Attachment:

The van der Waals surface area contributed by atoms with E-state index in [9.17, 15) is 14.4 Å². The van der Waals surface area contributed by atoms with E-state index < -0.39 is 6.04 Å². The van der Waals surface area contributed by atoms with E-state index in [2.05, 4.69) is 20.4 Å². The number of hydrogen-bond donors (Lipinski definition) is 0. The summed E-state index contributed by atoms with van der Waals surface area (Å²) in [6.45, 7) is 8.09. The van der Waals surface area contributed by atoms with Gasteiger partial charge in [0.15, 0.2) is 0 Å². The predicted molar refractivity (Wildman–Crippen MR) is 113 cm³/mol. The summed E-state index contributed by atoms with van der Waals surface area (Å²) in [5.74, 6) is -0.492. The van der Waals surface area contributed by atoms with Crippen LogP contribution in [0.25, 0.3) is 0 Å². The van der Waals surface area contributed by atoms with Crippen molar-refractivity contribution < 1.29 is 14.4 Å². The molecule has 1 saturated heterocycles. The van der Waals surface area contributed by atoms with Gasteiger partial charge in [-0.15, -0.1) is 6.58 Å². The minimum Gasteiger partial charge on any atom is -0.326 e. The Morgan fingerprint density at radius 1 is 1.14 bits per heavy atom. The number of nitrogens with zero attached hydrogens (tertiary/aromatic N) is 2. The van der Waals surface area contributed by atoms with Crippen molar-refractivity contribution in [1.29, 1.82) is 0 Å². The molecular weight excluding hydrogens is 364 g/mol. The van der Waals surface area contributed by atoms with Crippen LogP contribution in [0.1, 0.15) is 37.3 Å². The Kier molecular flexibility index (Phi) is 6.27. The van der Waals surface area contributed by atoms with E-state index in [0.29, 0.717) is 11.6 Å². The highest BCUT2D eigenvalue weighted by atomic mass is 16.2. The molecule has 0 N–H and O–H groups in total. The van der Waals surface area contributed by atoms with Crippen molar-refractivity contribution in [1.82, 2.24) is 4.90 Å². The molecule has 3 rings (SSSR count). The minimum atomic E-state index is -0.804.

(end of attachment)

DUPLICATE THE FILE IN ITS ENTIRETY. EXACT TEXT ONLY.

The van der Waals surface area contributed by atoms with E-state index in [9.17, 15) is 14.4 Å². The van der Waals surface area contributed by atoms with E-state index < -0.39 is 6.04 Å². The van der Waals surface area contributed by atoms with E-state index in [2.05, 4.69) is 20.4 Å². The number of hydrogen-bond donors (Lipinski definition) is 0. The summed E-state index contributed by atoms with van der Waals surface area (Å²) in [6.45, 7) is 8.09. The van der Waals surface area contributed by atoms with Gasteiger partial charge in [0.15, 0.2) is 0 Å². The predicted molar refractivity (Wildman–Crippen MR) is 113 cm³/mol. The summed E-state index contributed by atoms with van der Waals surface area (Å²) in [5.74, 6) is -0.492. The van der Waals surface area contributed by atoms with Crippen LogP contribution in [0.25, 0.3) is 0 Å². The van der Waals surface area contributed by atoms with Crippen molar-refractivity contribution < 1.29 is 14.4 Å². The molecule has 1 saturated heterocycles. The van der Waals surface area contributed by atoms with Gasteiger partial charge in [-0.15, -0.1) is 6.58 Å². The minimum Gasteiger partial charge on any atom is -0.326 e. The Morgan fingerprint density at radius 1 is 1.14 bits per heavy atom. The number of nitrogens with zero attached hydrogens (tertiary/aromatic N) is 2. The van der Waals surface area contributed by atoms with Crippen molar-refractivity contribution in [1.29, 1.82) is 0 Å². The molecular weight excluding hydrogens is 364 g/mol. The van der Waals surface area contributed by atoms with Crippen LogP contribution in [0.1, 0.15) is 37.3 Å². The Kier molecular flexibility index (Phi) is 6.27. The van der Waals surface area contributed by atoms with E-state index in [0.29, 0.717) is 11.6 Å². The highest BCUT2D eigenvalue weighted by atomic mass is 16.2. The molecule has 0 N–H and O–H groups in total. The van der Waals surface area contributed by atoms with Crippen molar-refractivity contribution in [1.82, 2.24) is 4.90 Å². The molecule has 3 rings (SSSR count). The minimum atomic E-state index is -0.804.